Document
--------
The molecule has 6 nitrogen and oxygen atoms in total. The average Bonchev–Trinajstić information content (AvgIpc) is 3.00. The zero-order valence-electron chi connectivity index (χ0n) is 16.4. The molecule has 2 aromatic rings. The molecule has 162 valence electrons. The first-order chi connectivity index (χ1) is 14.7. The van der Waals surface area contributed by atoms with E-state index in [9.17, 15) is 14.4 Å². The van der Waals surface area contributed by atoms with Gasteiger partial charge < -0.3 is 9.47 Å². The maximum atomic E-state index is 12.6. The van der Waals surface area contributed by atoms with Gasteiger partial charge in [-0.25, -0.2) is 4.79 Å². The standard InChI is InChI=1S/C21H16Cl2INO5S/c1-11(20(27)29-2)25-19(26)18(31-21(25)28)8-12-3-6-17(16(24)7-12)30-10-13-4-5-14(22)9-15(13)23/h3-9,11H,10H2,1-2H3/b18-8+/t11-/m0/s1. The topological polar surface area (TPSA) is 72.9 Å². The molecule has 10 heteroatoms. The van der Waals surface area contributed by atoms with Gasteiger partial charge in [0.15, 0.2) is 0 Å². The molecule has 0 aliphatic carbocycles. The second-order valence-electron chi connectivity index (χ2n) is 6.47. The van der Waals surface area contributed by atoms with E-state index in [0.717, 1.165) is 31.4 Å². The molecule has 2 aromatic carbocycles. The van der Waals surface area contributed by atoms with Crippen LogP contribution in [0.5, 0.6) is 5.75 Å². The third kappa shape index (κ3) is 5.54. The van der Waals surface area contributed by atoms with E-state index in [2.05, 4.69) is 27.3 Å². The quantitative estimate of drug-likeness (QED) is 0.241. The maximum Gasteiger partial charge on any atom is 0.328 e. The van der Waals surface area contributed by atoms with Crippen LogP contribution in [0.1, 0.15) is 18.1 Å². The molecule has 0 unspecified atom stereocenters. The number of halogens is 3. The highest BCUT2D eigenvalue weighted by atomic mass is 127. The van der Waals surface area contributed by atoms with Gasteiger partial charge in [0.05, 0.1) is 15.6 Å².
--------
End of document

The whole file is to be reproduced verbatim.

The molecule has 6 nitrogen and oxygen atoms in total. The average Bonchev–Trinajstić information content (AvgIpc) is 3.00. The zero-order valence-electron chi connectivity index (χ0n) is 16.4. The molecule has 2 aromatic rings. The molecule has 162 valence electrons. The first-order chi connectivity index (χ1) is 14.7. The van der Waals surface area contributed by atoms with E-state index in [9.17, 15) is 14.4 Å². The van der Waals surface area contributed by atoms with Gasteiger partial charge < -0.3 is 9.47 Å². The maximum atomic E-state index is 12.6. The van der Waals surface area contributed by atoms with Gasteiger partial charge in [-0.25, -0.2) is 4.79 Å². The standard InChI is InChI=1S/C21H16Cl2INO5S/c1-11(20(27)29-2)25-19(26)18(31-21(25)28)8-12-3-6-17(16(24)7-12)30-10-13-4-5-14(22)9-15(13)23/h3-9,11H,10H2,1-2H3/b18-8+/t11-/m0/s1. The topological polar surface area (TPSA) is 72.9 Å². The molecule has 10 heteroatoms. The van der Waals surface area contributed by atoms with Gasteiger partial charge in [0.15, 0.2) is 0 Å². The molecule has 0 aliphatic carbocycles. The second-order valence-electron chi connectivity index (χ2n) is 6.47. The van der Waals surface area contributed by atoms with E-state index in [0.717, 1.165) is 31.4 Å². The molecule has 2 aromatic carbocycles. The van der Waals surface area contributed by atoms with Crippen LogP contribution in [0.5, 0.6) is 5.75 Å². The third kappa shape index (κ3) is 5.54. The van der Waals surface area contributed by atoms with E-state index in [2.05, 4.69) is 27.3 Å². The quantitative estimate of drug-likeness (QED) is 0.241. The maximum Gasteiger partial charge on any atom is 0.328 e. The van der Waals surface area contributed by atoms with Crippen LogP contribution in [0.1, 0.15) is 18.1 Å². The molecule has 0 unspecified atom stereocenters. The number of halogens is 3. The highest BCUT2D eigenvalue weighted by atomic mass is 127. The van der Waals surface area contributed by atoms with Gasteiger partial charge in [0.05, 0.1) is 15.6 Å².